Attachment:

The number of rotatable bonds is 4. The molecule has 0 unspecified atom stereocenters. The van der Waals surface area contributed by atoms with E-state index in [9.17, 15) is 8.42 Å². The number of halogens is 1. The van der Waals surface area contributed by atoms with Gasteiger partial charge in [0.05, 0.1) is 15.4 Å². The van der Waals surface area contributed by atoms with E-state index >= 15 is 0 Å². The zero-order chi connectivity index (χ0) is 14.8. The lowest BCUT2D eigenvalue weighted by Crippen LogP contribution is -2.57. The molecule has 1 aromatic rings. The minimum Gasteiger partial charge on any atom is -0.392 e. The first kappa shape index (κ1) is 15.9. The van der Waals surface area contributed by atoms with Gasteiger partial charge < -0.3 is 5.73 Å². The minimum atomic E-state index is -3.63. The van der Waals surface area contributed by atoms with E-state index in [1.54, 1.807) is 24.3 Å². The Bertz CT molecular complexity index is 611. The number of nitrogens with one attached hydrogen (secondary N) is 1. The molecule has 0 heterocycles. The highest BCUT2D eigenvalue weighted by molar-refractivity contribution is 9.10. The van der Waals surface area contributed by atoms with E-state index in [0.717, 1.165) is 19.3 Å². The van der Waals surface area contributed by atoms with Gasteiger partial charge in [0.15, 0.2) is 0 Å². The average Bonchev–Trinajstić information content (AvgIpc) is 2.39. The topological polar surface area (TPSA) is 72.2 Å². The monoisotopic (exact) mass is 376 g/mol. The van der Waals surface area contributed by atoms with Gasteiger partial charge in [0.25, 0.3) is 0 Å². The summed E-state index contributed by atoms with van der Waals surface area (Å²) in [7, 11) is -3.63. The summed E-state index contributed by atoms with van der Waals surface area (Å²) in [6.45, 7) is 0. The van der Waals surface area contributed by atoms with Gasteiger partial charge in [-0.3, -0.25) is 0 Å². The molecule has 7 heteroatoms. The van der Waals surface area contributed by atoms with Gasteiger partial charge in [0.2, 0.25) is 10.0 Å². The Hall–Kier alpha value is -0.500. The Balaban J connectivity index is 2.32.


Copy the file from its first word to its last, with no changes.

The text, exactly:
The number of rotatable bonds is 4. The molecule has 0 unspecified atom stereocenters. The van der Waals surface area contributed by atoms with E-state index in [9.17, 15) is 8.42 Å². The number of halogens is 1. The van der Waals surface area contributed by atoms with Gasteiger partial charge in [0.05, 0.1) is 15.4 Å². The van der Waals surface area contributed by atoms with E-state index >= 15 is 0 Å². The zero-order chi connectivity index (χ0) is 14.8. The lowest BCUT2D eigenvalue weighted by Crippen LogP contribution is -2.57. The molecule has 1 aromatic rings. The minimum Gasteiger partial charge on any atom is -0.392 e. The first kappa shape index (κ1) is 15.9. The van der Waals surface area contributed by atoms with Gasteiger partial charge < -0.3 is 5.73 Å². The minimum atomic E-state index is -3.63. The van der Waals surface area contributed by atoms with E-state index in [1.54, 1.807) is 24.3 Å². The Bertz CT molecular complexity index is 611. The number of nitrogens with one attached hydrogen (secondary N) is 1. The molecule has 0 heterocycles. The highest BCUT2D eigenvalue weighted by molar-refractivity contribution is 9.10. The van der Waals surface area contributed by atoms with E-state index in [0.717, 1.165) is 19.3 Å². The van der Waals surface area contributed by atoms with Gasteiger partial charge in [0.15, 0.2) is 0 Å². The average Bonchev–Trinajstić information content (AvgIpc) is 2.39. The topological polar surface area (TPSA) is 72.2 Å². The monoisotopic (exact) mass is 376 g/mol. The van der Waals surface area contributed by atoms with Gasteiger partial charge in [0.25, 0.3) is 0 Å². The summed E-state index contributed by atoms with van der Waals surface area (Å²) in [7, 11) is -3.63. The summed E-state index contributed by atoms with van der Waals surface area (Å²) in [6.45, 7) is 0. The van der Waals surface area contributed by atoms with Gasteiger partial charge in [-0.3, -0.25) is 0 Å². The molecule has 7 heteroatoms. The van der Waals surface area contributed by atoms with Gasteiger partial charge in [0.2, 0.25) is 10.0 Å². The Hall–Kier alpha value is -0.500. The Balaban J connectivity index is 2.32.